Kenya’s 2019 Economic Outlook Positive – CBK Survey
The Central Bank of Kenya conducts a survey every two months before the Monetary Policy Committee meeting. The bank has released findings from the survey it conducted in the first three weeks of January 2019. It sought to find out the views of banks and other private sector companies on specific economic indicators.
The MPC Survey interviewed 377 heads of private sector companies on their expectations on the inflation rate, the shilling’s stability, economic growth, rate of employment, and growth in private sector credit. 66 per cent of the interviewees responded to the survey among them; senior officials of commercial banks, micro-finance institutions, hotels, and non-bank private firms.
The respondents expect inflation rate to remain within the target range of 2.5 to 7.5 per cent in the next 12 months. Favorable weather and low energy costs are some of the factors expected to keep inflation rate low.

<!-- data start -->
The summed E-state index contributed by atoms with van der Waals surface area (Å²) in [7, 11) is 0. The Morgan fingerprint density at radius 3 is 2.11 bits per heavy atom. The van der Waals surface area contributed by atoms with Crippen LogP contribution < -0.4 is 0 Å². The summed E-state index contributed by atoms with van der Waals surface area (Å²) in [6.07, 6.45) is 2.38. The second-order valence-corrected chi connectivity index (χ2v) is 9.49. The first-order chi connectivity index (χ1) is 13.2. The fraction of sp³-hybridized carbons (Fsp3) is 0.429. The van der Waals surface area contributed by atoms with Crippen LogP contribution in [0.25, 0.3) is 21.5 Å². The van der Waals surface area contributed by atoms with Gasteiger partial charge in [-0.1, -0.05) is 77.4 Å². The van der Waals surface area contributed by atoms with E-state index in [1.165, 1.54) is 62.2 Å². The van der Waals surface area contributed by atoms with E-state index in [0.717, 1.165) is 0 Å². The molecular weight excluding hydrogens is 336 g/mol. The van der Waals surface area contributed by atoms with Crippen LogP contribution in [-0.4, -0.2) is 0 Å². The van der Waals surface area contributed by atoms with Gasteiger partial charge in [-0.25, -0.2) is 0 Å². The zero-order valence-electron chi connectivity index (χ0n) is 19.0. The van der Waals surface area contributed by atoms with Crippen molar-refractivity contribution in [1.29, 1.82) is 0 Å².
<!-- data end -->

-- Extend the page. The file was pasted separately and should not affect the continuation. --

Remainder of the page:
Both banking and non banking institutions expect the Kenyan shilling to remain stable against the US dollar in January and February. However, the respondents expect the shilling to experience moderate pressure against the dollar in the next 12 months due to anticipated increase in oil prices, materialisation of Brexit, and concerns of a global recession.
The report shows that credit to the private sector is expected to increase in 2019 compared to 2018 supported by increasing economic activity and a stable macroeconomic environment. However, the interviewees noted that the interest rate cap on loans will continue to limit credit to the private sector.
Expectations on economic activities and the general business environment are positive going into 2019. The respondents predict that government investment in the Big Four Agenda will create new opportunities for businesses to grow.
Respondents from the banking and sector request to have the interest rate cap law repealed in order to increase the of loans given to private sector firms. Additionally, responds shared the need to empower development finance institutions to increase their lending to unreachable sectors.
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